Spending on compute and storage infrastructure products for cloud deployments will surpass that of other scenarios for the first time later this year, according to a forecast by International Data Corp.

In its latest Worldwide Quarterly Enterprise Infrastructure Tracker: Buyer and Cloud Deployment, IDC said such spending increased to $18.3 billion in the first quarter, up 17.2% compared to the previous year.

Spending on shared cloud infrastructure, which refers to services shared among unrelated enterprises and consumers, hit $12.5 billion in the first quarter, up 15.7% from a year ago, IDC said. Meanwhile, spending on dedicated cloud infrastructure, which refers to cloud services delivered as subscriptions or managed service agreements, topped $5.9 billion, up by 20.5%.

By the end of the year, IDC reckons that enterprises will spend a combined $90.2 billion on cloud infrastructure services, representing growth of 22% compared to the previous year. Shared cloud infrastructure will account for $63.9 billion of that money, up 24.3%, while dedicated cloud infrastructure will make up $26.3 billion, up 16.8%.

At the same time, IDC said non-cloud infrastructure spending will rise by just 1.8% to $60.7 billion. The analyst firm sees “continuously strong demand for shared cloud infrastructure” and that spending on such services will surpass that of non-cloud infrastructure for the first time by the end of the year.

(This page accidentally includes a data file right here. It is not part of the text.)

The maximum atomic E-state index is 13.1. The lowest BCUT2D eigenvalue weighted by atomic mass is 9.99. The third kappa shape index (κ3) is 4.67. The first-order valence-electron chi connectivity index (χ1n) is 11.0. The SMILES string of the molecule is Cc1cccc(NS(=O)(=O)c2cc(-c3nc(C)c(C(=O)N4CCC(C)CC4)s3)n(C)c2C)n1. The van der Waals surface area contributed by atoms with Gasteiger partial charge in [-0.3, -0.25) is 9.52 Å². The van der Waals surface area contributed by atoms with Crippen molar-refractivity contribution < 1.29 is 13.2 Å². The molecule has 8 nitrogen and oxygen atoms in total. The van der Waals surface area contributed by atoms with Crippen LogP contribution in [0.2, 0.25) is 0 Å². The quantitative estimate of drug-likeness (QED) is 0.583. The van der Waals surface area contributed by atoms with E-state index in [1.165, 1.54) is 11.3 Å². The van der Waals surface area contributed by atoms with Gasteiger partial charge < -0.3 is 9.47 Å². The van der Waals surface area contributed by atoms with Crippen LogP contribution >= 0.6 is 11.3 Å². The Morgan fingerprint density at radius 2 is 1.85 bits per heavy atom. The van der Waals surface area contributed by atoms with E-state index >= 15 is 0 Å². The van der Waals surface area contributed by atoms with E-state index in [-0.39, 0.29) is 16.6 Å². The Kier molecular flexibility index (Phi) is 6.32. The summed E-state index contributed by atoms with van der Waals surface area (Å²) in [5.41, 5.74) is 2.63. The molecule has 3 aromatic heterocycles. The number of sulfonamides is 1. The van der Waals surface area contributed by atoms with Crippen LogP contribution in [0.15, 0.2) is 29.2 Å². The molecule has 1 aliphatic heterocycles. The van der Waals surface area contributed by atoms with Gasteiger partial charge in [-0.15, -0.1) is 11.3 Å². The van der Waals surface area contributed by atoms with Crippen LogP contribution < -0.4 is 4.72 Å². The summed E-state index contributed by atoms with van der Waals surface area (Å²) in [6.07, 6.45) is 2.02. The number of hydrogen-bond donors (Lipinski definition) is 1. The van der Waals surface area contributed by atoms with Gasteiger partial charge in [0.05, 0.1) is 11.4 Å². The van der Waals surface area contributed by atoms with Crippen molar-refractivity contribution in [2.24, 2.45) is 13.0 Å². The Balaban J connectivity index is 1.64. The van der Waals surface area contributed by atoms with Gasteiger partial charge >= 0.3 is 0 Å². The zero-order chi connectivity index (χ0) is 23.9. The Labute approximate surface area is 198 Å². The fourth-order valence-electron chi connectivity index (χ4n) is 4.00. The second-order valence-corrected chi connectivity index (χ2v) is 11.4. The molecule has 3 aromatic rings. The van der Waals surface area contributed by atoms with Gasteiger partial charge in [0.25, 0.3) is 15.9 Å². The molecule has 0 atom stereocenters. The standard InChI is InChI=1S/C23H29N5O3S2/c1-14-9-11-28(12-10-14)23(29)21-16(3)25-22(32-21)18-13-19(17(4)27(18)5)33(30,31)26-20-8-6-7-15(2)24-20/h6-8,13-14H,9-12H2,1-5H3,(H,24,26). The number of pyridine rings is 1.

In the long term, IDC said it expects spending on compute and storage cloud infrastructure to have a compound annual growth rate of 14.5% from 2021-2026, reaching $145.2 billion in 2026 and accounting for 69.7% of total compute and storage infrastructure spend.

In a second report, issued last week, IDC looked at how much money was being spent on Infrastructure-as-a-Service, Platform-as-a-Service, Software-as-a-Service – System Infrastructure, and regular Software-as-a-Service.

IDC’s Worldwide Semiannual Public Cloud Services Tracker showed that the total revenue from all of these segments in 2021 was $408.6 billion, up 29% from a year ago. Microsoft Corp., which has offerings in all four deployment categories, accounted for 14.4% of that revenue, with Amazon Web Services Inc. coming second with a 13.7% share. Microsoft came out ahead of AWS because it has a much stronger portfolio of SaaS offerings. The SaaS segment generated $177.8 billion of cloud services revenue last year, representing 45.3% of the total.

IaaS sales accounted for $91.3 billion, up 35.6%, while PaaS revenue hit $68.2 billion, up 39.1%. SaaS – System Infrastructure Software sales topped $71.2 billion, up 26.4%.

Image: bsdrouin/pixabay

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